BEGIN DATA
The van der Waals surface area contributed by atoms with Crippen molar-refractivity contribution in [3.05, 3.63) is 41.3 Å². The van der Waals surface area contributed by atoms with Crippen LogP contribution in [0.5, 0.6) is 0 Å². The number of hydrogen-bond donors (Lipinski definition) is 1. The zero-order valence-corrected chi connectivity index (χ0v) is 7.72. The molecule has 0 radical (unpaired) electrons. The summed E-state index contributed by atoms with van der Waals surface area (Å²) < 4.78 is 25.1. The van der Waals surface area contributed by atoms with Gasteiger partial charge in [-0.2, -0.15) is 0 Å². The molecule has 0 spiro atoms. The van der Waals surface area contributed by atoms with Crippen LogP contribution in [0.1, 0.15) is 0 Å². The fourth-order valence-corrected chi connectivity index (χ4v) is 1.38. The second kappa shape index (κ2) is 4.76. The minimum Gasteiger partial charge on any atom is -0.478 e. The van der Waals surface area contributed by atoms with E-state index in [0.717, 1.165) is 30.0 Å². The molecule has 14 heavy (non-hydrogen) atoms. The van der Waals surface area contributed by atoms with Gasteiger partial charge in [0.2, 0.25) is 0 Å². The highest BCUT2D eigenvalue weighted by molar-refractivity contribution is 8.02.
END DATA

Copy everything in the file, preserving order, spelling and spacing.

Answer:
The van der Waals surface area contributed by atoms with Crippen molar-refractivity contribution in [3.05, 3.63) is 41.3 Å². The van der Waals surface area contributed by atoms with Crippen LogP contribution in [0.5, 0.6) is 0 Å². The number of hydrogen-bond donors (Lipinski definition) is 1. The zero-order valence-corrected chi connectivity index (χ0v) is 7.72. The molecule has 0 radical (unpaired) electrons. The summed E-state index contributed by atoms with van der Waals surface area (Å²) < 4.78 is 25.1. The van der Waals surface area contributed by atoms with Gasteiger partial charge in [-0.2, -0.15) is 0 Å². The molecule has 0 spiro atoms. The van der Waals surface area contributed by atoms with Crippen LogP contribution in [0.1, 0.15) is 0 Å². The fourth-order valence-corrected chi connectivity index (χ4v) is 1.38. The second kappa shape index (κ2) is 4.76. The minimum Gasteiger partial charge on any atom is -0.478 e. The van der Waals surface area contributed by atoms with E-state index in [0.717, 1.165) is 30.0 Å². The molecule has 14 heavy (non-hydrogen) atoms. The van der Waals surface area contributed by atoms with Gasteiger partial charge in [0.2, 0.25) is 0 Å². The highest BCUT2D eigenvalue weighted by molar-refractivity contribution is 8.02.